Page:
rules fiasco

Tensions run high during Hong Kong Open rules dispute that included 15-minute delay

November 12, 2023

Thailand's Phachara Khongwatmai weighs his options after hitting his tee shot here on the 16th hole Sunday during the final round of the Hong Kong Open at Hong Kong Golf Club.

Jason Butler

The Hong Kong Open may be a 64-year-old tournament but the 2023 edition of the popular Asian Tour event was one of the most dramatic in its history.

New Zealand’s Ben Campbell birdied the last two holes Sunday to defeat former Open champion Cameron Smith by a shot, but in the meantime, both players were dragged into a bizarre rules controversy with the third player in their group that took more than 15 minutes to resolve itself.

Smith, ranked 19th in the world, was trailing Thailand’s Phachara Khongwatmai by one shot standing on the 16th tee at Hong Kong Golf Club when Khongwatmai blocked his tee shot right into thick trees and took several minutes to assess his swing path for the second shot.

Khongwatmai, No. 261 in the Official World Golf Ranking, wasn’t giving up on playing his second shot from the brush, spending up to 15 minutes discussing with a rules official his options and trying to move a dead tree branch—while Smith and Campbell frustratingly looked on.

Beside the amount of time things were taking, Campbell appeared to question whether Khongwatmai, 24, was following properly adhering to the Rules of Golf regarding what he could remove from his intended line of play.

“He’s moving stuff all around it,” Campbell said. “How is this green? This is obviously living.”

Campbell called for another rules official and could be heard on the broadcast saying, “He's broken these branches here … Wow.”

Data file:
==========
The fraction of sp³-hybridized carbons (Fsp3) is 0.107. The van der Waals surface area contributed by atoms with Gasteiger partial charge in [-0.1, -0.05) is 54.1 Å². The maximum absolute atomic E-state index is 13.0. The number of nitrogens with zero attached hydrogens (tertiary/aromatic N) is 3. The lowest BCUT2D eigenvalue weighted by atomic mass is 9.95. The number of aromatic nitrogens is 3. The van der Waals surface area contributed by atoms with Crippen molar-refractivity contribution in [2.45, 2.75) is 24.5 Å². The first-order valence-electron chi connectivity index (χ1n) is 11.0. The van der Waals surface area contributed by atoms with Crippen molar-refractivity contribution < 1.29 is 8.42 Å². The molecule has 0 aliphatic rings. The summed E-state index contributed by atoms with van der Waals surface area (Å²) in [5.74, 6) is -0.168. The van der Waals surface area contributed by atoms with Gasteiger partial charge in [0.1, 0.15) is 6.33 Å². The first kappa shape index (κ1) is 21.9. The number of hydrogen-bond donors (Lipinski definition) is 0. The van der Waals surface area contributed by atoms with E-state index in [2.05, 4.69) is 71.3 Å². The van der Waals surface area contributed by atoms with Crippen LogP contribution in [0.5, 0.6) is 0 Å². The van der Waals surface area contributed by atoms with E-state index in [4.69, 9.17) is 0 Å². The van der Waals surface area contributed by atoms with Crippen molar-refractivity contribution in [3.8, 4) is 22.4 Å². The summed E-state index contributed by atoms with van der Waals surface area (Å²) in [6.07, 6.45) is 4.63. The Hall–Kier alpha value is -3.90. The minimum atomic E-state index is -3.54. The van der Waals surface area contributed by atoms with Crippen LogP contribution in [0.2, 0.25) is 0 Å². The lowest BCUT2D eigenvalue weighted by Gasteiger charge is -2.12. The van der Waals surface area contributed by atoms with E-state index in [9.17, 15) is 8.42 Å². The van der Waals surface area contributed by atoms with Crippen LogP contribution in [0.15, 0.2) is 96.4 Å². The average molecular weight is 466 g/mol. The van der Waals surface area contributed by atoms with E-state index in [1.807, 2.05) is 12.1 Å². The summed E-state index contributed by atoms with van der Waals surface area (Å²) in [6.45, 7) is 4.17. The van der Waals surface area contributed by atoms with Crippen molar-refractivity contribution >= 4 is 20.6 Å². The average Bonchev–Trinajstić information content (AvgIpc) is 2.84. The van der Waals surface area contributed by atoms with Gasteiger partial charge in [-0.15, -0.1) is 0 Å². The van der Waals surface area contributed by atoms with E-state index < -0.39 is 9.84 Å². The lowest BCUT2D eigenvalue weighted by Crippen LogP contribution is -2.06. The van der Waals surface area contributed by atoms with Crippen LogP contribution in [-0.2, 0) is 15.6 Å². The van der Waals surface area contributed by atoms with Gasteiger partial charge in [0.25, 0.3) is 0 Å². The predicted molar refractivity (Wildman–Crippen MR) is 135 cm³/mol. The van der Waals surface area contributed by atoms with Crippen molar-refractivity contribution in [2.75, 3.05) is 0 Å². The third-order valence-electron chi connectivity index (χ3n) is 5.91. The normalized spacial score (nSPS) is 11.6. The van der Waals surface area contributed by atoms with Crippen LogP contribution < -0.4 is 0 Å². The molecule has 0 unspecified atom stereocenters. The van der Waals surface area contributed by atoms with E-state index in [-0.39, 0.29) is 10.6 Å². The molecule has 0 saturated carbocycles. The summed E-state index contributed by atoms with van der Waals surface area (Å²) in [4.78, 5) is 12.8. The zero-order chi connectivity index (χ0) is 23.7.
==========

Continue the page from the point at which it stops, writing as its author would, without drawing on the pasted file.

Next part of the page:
During the incident, Khongwatmai looked at Campbell and Smith and said, “You guys happy? If you’re not happy I’m not going to do it.”

The frustration for Campbell and Smith appeared to stem from Rule 8 in the Rules of Golf, “Course Played as it is Found.” Rule 8.1, which specifically mentions actions that are not allowed, reads, “A player must not take any of these actions if they improve the conditions affecting the stroke: (1) Move, bend or break any: Growing or attached natural object, immovable obstruction, integral object or boundary object or tee-marker for the teeing area when playing a ball from that teeing area.”

Campbell sounded like he was questioning if Kongwatmai was moving what would be considered growing or attached natural objects.

Cameras showed Smith giving up on the situation and walking back to his own shot. TV commentators said, "I've never seen this before. You get the impression his playing partners are not happy."

Khongwatmai eventually took a swing at the ball but only managed to advance it a few feet. Kongwatmai took far less time to play his third shot, albeit still a reported three minutes, punching the ball out while playing the shot from off his knees into the rough. He was not penalized but made double-bogey 6 while Smith made par to create a two-shot swing and take the lead heading into the 17th hole.

More drama followed when Campbell and Khongwatmai birdied the 17th to set up a three-way tie for the lead going into the 72nd hole. On 18, Smith pushed his drive into the trees and after a chip out, almost holed his third shot from 110 yards. He tapped in for par and an 18-under-par total, while Campbell played his approach to 15 feet and made the birdie putt for the win (19 under). Khongwatmai three putted for bogey to drop into a share of third at 17 under.

“Today my putting was not so good like the last three days, but I played well since the beginning until the 16th hole,” said Khongwatmai, who was trying to win his second career Asian Tour title. “I was in a very difficult situation at that moment that I couldn’t do anything. Also, there were broken trees which was an obstacle so I couldn’t step backwards to drop the ball. I had to keep trying to hit it. However, I’m satisfied with my overall performance that I can make under par for today.

Smith was disappointed not to secure his first victory in Asia.

“Pretty poor over the weekend I guess but I hung in there so lots of positives,” he said. “Definitely wasn’t the nicest golf to be played over last couple of days, still lots to work on.”

Smith will have a week to tighten up his game before his title defense at the Australian PGA Championship at Royal Queensland in Brisbane before the Australian Open in Sydney a week later.